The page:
Friday, 26 October 2007

Rise in children's deaths

MORE children died in NSW last year - 628 - than in any year since 2002. Of those 110 had been identified as "vulnerable", as their families had contact with the Department of Community Services.

The number of deaths rose from 599 in 2005. There were 84 deaths (13.5 per cent of the total) of Aboriginal and Torres Strait Islanders, who make up 3.5 per cent of the population, the annual report of the Government's child deaths review team showed.

Deaths of children under the age of one rose from 367 to 401, including many cases involving conditions present from birth. There were 54 deaths of infants after they were left to sleep.

Sixty-five children died in traffic accidents, 15 from drowning and 10 from assaults. Seven children and young people died from suicide - the lowest number since 1996.

In one case a child's mother fell asleep in the bath with a child and one child died from injuries, including a fractured skull, suspected to have been caused by abuse.

The report said: "In another incident, risk of harm reports related to the physical and psychological wellbeing of the child as a consequence of exposure to domestic violence, parental drug use and neglect."

The Commissioner for Children and Young People and head of the review team, Gillian Calvert, said the increase in infant deaths was believed to be the result of the higher birthrate.

Half the children who had had contact with the department died from disease or morbid conditions, in a quarter the cause of death was yet to be determined and another quarter was from falls, traffic accidents or other incidents.

"It's not [all] about child abuse, it's actually a measure of whether they're vulnerable," Ms Calvert said.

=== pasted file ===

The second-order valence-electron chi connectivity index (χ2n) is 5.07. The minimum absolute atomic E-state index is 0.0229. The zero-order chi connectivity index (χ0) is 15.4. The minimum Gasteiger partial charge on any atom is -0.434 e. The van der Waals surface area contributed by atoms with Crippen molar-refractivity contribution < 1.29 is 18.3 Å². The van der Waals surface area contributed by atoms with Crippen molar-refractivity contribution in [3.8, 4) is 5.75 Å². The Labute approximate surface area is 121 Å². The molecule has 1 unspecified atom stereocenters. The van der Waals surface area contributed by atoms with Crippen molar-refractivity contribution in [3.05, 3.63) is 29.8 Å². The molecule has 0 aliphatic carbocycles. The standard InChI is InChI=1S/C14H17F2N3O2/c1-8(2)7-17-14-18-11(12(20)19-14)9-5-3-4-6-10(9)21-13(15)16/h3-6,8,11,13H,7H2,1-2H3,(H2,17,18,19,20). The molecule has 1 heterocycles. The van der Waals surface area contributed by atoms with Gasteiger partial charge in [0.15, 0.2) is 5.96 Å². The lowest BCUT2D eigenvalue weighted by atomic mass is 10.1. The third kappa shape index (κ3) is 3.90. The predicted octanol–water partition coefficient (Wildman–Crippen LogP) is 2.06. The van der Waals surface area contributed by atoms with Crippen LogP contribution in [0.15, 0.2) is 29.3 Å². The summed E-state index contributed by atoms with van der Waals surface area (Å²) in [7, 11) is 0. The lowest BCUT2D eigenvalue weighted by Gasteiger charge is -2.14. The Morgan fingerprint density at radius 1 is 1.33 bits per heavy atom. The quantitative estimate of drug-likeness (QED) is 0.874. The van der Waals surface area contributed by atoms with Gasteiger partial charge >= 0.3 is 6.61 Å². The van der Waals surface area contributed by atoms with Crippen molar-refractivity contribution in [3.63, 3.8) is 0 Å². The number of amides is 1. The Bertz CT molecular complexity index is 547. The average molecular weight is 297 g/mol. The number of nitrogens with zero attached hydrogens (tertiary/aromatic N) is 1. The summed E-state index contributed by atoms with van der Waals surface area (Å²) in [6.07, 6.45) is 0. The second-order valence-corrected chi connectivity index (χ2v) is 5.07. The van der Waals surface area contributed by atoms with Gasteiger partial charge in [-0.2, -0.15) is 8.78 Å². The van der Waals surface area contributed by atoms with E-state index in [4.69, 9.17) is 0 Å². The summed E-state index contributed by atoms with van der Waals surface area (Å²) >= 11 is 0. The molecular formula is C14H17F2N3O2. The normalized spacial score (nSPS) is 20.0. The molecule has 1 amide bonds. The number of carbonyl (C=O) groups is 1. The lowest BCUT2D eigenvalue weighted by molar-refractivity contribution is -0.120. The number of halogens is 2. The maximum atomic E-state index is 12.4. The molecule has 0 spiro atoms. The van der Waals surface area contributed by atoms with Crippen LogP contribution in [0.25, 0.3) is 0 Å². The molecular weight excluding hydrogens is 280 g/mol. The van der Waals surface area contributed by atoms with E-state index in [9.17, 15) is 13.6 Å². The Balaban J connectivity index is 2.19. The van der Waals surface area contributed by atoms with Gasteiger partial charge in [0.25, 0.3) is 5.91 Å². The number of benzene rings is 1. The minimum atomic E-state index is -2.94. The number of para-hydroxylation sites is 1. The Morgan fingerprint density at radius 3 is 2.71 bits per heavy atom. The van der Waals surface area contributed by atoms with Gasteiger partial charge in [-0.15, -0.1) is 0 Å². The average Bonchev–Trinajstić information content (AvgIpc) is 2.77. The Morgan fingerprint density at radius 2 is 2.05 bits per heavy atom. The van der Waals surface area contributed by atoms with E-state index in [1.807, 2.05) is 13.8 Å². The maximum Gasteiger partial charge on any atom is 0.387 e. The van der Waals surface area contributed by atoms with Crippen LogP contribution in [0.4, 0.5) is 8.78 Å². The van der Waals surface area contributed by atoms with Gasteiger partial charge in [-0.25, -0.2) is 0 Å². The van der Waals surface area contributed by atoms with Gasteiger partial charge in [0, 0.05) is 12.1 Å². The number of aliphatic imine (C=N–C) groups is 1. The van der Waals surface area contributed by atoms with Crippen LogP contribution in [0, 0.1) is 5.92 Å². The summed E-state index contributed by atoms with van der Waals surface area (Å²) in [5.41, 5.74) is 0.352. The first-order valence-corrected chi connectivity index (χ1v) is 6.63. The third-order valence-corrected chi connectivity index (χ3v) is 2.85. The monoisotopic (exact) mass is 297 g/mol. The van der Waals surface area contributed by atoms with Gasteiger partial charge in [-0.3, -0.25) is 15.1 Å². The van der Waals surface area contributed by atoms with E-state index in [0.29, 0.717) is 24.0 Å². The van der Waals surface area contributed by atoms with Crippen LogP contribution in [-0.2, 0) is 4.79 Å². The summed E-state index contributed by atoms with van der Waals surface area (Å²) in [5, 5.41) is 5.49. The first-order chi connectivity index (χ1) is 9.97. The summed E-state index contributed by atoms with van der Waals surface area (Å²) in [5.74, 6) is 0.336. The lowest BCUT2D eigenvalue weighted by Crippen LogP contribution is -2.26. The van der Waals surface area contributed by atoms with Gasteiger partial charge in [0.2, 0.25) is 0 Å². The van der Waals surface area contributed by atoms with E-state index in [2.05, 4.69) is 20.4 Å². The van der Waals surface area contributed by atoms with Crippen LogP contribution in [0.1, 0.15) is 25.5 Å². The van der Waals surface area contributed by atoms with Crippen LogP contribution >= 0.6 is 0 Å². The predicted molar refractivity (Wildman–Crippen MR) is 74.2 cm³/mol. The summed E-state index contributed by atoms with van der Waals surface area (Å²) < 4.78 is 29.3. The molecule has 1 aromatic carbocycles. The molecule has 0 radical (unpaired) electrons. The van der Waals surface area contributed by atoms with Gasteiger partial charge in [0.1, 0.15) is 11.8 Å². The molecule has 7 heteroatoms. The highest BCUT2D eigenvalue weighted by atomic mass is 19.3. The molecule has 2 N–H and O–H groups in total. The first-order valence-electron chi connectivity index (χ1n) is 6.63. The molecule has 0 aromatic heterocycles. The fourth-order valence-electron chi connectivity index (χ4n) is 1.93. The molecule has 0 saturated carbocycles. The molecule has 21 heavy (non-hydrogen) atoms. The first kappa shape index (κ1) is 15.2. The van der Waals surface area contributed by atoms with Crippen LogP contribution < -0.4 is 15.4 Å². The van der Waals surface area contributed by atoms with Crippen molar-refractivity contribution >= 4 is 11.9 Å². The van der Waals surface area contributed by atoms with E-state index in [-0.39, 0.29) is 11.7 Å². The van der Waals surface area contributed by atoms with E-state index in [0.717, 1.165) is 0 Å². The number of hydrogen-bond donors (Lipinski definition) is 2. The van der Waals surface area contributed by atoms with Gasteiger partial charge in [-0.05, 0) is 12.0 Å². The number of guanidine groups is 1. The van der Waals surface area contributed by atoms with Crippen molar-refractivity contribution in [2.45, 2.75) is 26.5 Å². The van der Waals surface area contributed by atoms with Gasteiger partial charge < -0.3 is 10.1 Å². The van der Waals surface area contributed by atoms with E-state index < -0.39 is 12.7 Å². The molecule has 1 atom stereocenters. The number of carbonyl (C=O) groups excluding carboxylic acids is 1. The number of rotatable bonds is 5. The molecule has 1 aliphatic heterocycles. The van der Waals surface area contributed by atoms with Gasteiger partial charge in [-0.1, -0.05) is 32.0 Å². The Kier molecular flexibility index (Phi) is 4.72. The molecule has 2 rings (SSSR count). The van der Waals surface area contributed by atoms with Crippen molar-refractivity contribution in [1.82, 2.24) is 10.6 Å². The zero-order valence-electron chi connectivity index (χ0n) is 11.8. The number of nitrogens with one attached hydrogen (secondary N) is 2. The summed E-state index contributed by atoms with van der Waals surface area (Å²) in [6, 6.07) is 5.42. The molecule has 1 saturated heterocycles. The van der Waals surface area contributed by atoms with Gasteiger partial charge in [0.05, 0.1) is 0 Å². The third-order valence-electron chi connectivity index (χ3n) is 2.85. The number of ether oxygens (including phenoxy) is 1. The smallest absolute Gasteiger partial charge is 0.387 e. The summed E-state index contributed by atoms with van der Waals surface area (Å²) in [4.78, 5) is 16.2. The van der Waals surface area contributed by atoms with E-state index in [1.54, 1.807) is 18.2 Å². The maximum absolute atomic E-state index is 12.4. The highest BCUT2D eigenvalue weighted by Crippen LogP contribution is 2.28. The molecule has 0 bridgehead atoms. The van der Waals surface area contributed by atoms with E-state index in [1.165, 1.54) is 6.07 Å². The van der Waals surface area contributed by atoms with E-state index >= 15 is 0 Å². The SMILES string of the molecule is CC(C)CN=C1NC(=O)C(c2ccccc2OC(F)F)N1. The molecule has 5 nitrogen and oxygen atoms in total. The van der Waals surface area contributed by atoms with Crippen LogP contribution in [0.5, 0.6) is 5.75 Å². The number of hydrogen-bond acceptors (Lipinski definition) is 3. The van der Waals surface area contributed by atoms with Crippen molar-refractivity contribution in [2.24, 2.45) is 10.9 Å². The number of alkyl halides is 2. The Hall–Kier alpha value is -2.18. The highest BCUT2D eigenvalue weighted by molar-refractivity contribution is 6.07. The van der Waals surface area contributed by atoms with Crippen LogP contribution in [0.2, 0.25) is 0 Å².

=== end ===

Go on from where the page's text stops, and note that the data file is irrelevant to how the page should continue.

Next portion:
Thursday, 18 October 2007

SA row over smacking children

South Australian Democrat MP Sandra Kanck has criticised a move in State Parliament to legally endorse the smacking of children.

Family First Upper House member Dennis Hood has introduced a bill seeking to endorse the legality of "reasonable chastisement" of children.

Ms Kanck says research shows that smacking does not improve children's behaviour, and teaches them that violence is a way of resolving conflict.

Ms Kanck says the bill does not clarify what constitutes a reasonable level of smacking.

"This is such a grey area and the definition in the bill does nothing to assuage my fears about [it] and how it could be used to justify the unjustifiable." she said.

Ms Kanck says the proposal could contravene the United Nation's Convention on the Rights of the Child.

She says the convention calls on governments to protect children from all forms of physical or mental violence and abuse, including while in the care of their parents.

"So if you read the UN Convention on the Rights of the Child, this would actually be saying that we ought not pass legislation such as this." she said.

Sunday, 7 October 2007

Principals agree: cut out social subjects

PRIMARY school curriculums have too many subjects and schools are too underfunded to meet standard requirements for English, maths and science, a national study of principals has found.